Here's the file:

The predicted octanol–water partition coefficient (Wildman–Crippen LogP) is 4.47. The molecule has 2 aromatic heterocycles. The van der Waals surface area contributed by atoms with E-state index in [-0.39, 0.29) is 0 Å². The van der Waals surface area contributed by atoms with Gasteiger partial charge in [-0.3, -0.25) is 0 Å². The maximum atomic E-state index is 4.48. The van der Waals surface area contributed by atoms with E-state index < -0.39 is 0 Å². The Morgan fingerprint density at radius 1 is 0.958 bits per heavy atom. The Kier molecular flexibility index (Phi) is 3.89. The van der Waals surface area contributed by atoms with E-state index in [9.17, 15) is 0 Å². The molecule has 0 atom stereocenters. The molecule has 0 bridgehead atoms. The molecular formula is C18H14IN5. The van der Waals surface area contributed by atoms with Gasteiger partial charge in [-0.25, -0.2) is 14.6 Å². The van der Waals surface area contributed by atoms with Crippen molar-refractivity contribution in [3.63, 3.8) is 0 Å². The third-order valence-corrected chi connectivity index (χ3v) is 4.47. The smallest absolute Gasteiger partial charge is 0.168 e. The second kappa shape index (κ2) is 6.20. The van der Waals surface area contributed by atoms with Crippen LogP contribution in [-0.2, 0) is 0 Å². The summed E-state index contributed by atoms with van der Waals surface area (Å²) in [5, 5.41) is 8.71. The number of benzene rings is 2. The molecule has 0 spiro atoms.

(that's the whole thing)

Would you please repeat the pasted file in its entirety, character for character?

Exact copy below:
The predicted octanol–water partition coefficient (Wildman–Crippen LogP) is 4.47. The molecule has 2 aromatic heterocycles. The van der Waals surface area contributed by atoms with E-state index in [-0.39, 0.29) is 0 Å². The van der Waals surface area contributed by atoms with Gasteiger partial charge in [-0.3, -0.25) is 0 Å². The maximum atomic E-state index is 4.48. The van der Waals surface area contributed by atoms with E-state index < -0.39 is 0 Å². The Morgan fingerprint density at radius 1 is 0.958 bits per heavy atom. The Kier molecular flexibility index (Phi) is 3.89. The van der Waals surface area contributed by atoms with E-state index in [9.17, 15) is 0 Å². The molecule has 0 atom stereocenters. The molecule has 0 bridgehead atoms. The molecular formula is C18H14IN5. The van der Waals surface area contributed by atoms with Gasteiger partial charge in [-0.25, -0.2) is 14.6 Å². The van der Waals surface area contributed by atoms with Crippen molar-refractivity contribution in [3.63, 3.8) is 0 Å². The third-order valence-corrected chi connectivity index (χ3v) is 4.47. The smallest absolute Gasteiger partial charge is 0.168 e. The second kappa shape index (κ2) is 6.20. The van der Waals surface area contributed by atoms with Crippen LogP contribution in [-0.2, 0) is 0 Å². The summed E-state index contributed by atoms with van der Waals surface area (Å²) in [5, 5.41) is 8.71. The number of benzene rings is 2. The molecule has 0 spiro atoms.